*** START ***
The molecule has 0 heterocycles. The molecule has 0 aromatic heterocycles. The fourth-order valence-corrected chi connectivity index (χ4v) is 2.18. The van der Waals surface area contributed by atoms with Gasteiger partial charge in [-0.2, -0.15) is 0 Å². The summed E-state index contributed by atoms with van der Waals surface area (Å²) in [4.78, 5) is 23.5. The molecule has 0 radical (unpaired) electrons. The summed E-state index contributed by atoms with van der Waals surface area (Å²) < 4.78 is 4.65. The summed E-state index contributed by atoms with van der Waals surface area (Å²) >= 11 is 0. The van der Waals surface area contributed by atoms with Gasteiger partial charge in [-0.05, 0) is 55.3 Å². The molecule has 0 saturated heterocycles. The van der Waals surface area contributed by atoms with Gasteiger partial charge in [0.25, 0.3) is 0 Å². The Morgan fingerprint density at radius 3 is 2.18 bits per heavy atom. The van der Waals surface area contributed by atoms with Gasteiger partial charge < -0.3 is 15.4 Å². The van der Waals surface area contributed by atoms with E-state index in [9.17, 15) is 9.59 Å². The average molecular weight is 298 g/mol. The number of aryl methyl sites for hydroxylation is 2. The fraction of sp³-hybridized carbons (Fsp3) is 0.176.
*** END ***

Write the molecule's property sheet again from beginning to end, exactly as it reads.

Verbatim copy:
The molecule has 0 heterocycles. The molecule has 0 aromatic heterocycles. The fourth-order valence-corrected chi connectivity index (χ4v) is 2.18. The van der Waals surface area contributed by atoms with Gasteiger partial charge in [-0.2, -0.15) is 0 Å². The summed E-state index contributed by atoms with van der Waals surface area (Å²) in [4.78, 5) is 23.5. The molecule has 0 radical (unpaired) electrons. The summed E-state index contributed by atoms with van der Waals surface area (Å²) < 4.78 is 4.65. The summed E-state index contributed by atoms with van der Waals surface area (Å²) >= 11 is 0. The van der Waals surface area contributed by atoms with Gasteiger partial charge in [-0.05, 0) is 55.3 Å². The molecule has 0 saturated heterocycles. The van der Waals surface area contributed by atoms with Gasteiger partial charge in [0.25, 0.3) is 0 Å². The Morgan fingerprint density at radius 3 is 2.18 bits per heavy atom. The van der Waals surface area contributed by atoms with Gasteiger partial charge < -0.3 is 15.4 Å². The van der Waals surface area contributed by atoms with E-state index in [9.17, 15) is 9.59 Å². The average molecular weight is 298 g/mol. The number of aryl methyl sites for hydroxylation is 2. The fraction of sp³-hybridized carbons (Fsp3) is 0.176.